Swamps, marshes and bogs may not be glamorous but for some of our most unique native species they’re the perfect home.
Last week’s World Wetlands Day celebrated the major role wetlands play in our environment. Often called the ‘Earth’s kidneys’, their functions include storing carbon, capturing sediment and runoff, removing nitrogen and reducing flooding.
Their other major benefit is the role they play in increasing biodiversity.
While it’s estimated just 8.4% of Taranaki’s original wetlands remain, we’ve managed to slow that decline over the last decade. The Council and dedicated landowners have helped restore and protect more than 100 wetlands in the last five years, with many recognised as Key Native Ecosystems. More than half of these (about 43 hectares) have been legally protected as a result of this mahi.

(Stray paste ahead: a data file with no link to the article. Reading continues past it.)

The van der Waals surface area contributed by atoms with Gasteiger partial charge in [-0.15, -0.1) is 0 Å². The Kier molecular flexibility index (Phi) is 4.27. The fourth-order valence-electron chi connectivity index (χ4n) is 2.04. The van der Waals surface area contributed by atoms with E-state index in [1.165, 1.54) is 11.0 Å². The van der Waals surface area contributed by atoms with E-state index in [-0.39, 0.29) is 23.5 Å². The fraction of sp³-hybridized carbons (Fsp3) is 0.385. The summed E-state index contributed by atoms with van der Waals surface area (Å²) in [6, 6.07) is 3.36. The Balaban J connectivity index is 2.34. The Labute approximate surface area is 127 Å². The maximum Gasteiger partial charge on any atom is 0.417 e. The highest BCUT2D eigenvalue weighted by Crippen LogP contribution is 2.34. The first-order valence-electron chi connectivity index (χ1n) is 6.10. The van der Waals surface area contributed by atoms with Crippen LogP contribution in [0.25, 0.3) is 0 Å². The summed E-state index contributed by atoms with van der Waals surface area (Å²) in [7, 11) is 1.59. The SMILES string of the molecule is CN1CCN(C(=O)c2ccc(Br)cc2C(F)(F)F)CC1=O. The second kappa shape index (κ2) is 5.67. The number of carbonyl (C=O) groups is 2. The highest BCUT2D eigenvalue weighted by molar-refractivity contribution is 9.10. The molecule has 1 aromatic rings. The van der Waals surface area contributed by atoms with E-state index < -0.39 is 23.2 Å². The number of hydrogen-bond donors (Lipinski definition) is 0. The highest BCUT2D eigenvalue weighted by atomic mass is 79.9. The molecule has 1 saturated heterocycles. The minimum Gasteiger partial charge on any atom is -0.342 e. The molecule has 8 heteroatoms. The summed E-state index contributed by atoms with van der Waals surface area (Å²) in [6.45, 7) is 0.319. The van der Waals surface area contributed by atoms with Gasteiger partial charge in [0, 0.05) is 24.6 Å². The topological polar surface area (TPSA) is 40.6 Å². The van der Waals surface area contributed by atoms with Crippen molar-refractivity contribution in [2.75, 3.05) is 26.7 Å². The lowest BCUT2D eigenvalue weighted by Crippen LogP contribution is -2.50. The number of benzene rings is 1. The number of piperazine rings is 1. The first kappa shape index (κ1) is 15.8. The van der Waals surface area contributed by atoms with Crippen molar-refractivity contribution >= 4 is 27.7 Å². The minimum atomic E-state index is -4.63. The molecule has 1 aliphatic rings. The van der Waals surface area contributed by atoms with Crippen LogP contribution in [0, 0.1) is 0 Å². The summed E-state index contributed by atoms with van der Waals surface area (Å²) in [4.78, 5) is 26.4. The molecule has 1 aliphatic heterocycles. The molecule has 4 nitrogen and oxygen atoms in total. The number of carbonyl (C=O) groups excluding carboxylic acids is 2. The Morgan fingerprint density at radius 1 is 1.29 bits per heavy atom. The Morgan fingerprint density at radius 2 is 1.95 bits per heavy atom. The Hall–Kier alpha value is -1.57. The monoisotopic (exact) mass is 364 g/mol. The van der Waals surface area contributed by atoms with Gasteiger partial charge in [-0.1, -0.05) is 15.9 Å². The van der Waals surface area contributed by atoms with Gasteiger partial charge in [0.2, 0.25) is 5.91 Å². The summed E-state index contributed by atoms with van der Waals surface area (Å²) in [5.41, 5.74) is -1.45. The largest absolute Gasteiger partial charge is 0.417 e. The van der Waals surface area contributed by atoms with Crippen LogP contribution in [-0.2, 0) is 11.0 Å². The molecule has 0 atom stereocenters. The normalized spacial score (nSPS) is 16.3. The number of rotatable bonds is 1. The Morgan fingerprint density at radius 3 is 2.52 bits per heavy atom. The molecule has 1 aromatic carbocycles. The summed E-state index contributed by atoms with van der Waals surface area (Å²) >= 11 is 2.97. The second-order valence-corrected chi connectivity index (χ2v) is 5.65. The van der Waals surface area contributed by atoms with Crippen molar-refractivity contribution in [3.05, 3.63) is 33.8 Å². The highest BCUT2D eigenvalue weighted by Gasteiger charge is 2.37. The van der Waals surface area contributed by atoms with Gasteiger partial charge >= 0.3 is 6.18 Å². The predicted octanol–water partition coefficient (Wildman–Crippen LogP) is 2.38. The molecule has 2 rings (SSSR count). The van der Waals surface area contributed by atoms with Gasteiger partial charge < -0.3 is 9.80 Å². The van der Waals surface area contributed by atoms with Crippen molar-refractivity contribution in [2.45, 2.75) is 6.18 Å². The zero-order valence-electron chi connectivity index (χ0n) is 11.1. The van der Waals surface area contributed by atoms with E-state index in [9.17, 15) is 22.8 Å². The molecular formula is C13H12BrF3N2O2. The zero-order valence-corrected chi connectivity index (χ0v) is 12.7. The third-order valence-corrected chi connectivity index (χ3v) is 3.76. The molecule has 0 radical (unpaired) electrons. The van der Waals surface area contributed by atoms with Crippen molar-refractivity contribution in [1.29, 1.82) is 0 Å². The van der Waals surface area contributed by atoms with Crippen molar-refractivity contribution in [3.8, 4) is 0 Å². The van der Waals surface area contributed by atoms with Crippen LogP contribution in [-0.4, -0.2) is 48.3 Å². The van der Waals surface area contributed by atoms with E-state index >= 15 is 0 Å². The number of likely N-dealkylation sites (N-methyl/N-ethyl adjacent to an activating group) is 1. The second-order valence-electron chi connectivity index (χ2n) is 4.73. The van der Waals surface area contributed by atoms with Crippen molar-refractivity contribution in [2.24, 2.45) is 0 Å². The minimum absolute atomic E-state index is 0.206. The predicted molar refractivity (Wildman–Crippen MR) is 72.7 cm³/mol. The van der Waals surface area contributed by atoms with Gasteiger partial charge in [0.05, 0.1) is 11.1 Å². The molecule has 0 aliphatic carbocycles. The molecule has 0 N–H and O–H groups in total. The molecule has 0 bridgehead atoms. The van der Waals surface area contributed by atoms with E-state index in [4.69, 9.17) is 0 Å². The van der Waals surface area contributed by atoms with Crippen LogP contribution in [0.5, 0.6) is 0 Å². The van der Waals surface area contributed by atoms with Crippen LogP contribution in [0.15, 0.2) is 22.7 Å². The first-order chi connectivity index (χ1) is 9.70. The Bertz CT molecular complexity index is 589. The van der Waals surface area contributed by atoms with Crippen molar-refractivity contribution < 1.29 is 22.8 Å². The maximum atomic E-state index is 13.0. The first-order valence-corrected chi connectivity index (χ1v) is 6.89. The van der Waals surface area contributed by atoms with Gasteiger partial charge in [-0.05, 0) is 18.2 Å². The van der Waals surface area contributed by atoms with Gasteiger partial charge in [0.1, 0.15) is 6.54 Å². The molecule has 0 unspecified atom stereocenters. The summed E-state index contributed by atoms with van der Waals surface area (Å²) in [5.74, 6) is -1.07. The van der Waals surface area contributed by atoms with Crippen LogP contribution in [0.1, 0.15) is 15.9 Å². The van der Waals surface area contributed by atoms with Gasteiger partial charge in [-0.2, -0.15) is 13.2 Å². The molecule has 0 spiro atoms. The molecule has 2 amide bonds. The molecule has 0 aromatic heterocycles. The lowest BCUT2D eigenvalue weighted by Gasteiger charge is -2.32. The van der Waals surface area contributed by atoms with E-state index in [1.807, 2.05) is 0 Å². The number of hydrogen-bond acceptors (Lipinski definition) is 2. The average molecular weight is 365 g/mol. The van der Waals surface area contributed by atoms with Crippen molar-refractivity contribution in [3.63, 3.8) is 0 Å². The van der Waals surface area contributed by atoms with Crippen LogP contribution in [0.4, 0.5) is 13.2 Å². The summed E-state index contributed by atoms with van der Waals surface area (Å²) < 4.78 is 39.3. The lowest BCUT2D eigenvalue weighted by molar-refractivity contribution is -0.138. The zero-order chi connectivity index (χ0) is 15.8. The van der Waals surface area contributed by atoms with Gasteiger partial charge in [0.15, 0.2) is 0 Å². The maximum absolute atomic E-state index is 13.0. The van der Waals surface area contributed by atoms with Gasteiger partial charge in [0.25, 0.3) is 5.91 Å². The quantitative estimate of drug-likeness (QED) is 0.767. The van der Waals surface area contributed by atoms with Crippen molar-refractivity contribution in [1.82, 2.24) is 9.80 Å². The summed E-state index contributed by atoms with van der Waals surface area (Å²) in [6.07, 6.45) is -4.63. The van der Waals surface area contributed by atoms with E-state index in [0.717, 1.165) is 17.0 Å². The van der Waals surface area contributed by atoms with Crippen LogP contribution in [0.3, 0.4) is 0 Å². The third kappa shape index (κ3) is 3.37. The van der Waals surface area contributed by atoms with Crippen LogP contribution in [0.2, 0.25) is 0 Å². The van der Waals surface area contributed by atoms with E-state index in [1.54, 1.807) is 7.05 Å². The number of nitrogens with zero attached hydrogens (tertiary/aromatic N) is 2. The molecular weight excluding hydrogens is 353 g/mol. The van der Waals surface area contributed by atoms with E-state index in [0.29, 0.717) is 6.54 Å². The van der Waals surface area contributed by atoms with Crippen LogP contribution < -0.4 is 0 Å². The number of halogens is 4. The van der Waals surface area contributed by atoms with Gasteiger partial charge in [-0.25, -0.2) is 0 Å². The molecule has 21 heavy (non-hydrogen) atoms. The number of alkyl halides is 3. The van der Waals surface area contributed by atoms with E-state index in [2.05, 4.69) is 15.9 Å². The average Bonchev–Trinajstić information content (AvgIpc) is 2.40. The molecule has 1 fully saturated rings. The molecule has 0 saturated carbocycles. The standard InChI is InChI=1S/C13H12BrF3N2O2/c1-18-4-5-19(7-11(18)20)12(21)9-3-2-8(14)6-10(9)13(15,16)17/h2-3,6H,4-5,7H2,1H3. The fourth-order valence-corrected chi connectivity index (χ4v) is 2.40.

These wetlands support a diverse array of plants and animals, some of them rare and threatened. Many species have become so adapted to the wet, they simply can’t survive anywhere else.
One of these is the Australasian bittern (Botaurus poiciloptilus), which is classified as ‘Threatened-Nationally Critical’ in New Zealand. We have records of bittern at 39 wetland areas across the region, and are continuing to identify potential habitat and breeding locations.
The brown mudfish (Neochanna apoda) can be found in South Taranaki, particularly around large peat swamps in the Ngaere and Eltham areas. They’re a quirky wee fish - in summer when the wetlands dry up they bury into the mud and wait for autumn rain!
The Syzygium maire or swamp maire tree used to be plentiful across Taranaki but suffered as swamps were drained. Luckily there are still populations around the region, which we hope will thrive as wetlands are restored.
If you have a wetland on your property and would like advice on how to protect or restore it, get in touch with us.